Discovering Hidden Chatsworth

Chatsworth House is one of England’s finest stately homes, located on the east bank of the River Derwent in rural Derbyshire.  The vast estate is the seat of the Duke of Devonshire and has been home to the Cavendish family since 1549.

Chatsworth House, Derbyshire
Chatsworth House

After Chatsworth closes its doors following a busy Christmas period one might be forgiven for thinking that the staff would be taking a well earned rest.  This is actually far from the truth as a 12 week programme of conservation, deep cleaning, repair and restoration takes place in readiness for its spring re-opening.

Hidden Chatsworth Tour
Packing away artefacts during the Hidden Chatsworth Tour

We were invited to take a ‘behind the scenes tour’ of this magnificent stately home as part of an offer exclusively available to guests staying on the Chatsworth Estate for a two night mid-week stay.  Accommodation options include one of the Devonshire Hotels or cottage boltholes on the Chatsworth Estate.

The Cavendish Hotel, Chatsworth, Derbyshire
The Cavendish Hotel on the Chatsworth Estate

We’d arranged to stay at The Cavendish Hotel, a luxurious country house hotel located in the picturesque Peak District village of Baslow, just a 20 minute walk across the fields to Chatsworth or for the less energetic a mere five minute hop in the car.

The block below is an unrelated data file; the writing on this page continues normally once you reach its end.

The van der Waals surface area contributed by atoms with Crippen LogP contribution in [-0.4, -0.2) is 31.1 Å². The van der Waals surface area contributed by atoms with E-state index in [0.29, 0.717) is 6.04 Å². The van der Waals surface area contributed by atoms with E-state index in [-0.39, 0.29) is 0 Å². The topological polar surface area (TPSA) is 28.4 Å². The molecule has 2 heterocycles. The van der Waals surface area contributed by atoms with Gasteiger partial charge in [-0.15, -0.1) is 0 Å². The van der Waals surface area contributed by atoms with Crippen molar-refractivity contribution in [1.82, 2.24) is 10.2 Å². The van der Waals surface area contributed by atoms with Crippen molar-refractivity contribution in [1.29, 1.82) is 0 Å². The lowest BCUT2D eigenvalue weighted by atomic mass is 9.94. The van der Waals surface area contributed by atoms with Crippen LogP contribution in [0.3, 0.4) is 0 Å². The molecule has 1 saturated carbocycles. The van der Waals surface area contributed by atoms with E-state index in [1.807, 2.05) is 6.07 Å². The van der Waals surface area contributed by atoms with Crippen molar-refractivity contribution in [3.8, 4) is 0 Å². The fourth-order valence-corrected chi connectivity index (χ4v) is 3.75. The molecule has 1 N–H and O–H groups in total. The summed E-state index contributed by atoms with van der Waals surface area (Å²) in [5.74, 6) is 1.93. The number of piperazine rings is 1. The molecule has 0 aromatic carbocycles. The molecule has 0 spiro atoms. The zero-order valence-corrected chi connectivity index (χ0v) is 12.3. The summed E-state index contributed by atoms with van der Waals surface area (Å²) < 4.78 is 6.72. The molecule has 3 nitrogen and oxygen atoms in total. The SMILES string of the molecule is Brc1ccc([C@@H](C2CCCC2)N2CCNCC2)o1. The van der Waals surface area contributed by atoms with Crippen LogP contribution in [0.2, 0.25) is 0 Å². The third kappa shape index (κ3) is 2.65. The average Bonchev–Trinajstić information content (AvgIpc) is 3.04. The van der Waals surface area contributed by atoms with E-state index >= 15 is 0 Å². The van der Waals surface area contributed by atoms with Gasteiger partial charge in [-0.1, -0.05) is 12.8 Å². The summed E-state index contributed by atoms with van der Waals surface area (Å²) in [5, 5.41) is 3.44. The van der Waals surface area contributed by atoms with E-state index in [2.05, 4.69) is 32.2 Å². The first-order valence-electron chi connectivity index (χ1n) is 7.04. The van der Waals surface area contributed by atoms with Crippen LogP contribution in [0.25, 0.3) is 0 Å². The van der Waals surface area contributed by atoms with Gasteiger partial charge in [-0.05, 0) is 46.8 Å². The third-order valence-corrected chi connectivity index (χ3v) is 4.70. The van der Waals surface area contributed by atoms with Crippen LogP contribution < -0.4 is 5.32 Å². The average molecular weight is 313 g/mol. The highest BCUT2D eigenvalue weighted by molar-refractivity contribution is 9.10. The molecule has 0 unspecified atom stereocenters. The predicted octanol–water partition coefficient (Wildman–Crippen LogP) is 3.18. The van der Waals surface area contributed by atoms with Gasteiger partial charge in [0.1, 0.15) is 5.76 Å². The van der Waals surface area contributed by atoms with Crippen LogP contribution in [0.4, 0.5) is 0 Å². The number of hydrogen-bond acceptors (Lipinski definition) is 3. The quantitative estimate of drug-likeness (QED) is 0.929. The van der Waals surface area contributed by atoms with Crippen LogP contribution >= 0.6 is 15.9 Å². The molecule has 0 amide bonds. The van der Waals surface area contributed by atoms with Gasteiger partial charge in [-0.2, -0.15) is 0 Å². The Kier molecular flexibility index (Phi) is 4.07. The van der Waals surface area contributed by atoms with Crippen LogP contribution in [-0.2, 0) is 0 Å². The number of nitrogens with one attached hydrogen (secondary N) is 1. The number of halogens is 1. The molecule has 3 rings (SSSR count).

Dinner in the Gallery Restaurant at the Cavendish Hotel, Chatsworth
Enjoying dinner in the hotel’s fine dining restaurant

After arriving the previous afternoon and settling into our charming room oozing country house elegance, we spent the evening enjoying the delicious fine dining menu in the hotel’s opulent Gallery restaurant.

Footpath from the Cavendish Hotel, Baslow to Chatsworth House
The footpath from the hotel across the fields to Chatsworth House

The following morning, after a leisurely breakfast we headed over to Chatsworth House in readiness for the start of our 10.45 a.m. Hidden Chatsworth tour where we were met outside the North Gate by Josie, one of the specialist house tour guides.

Hidden Chatsworth tour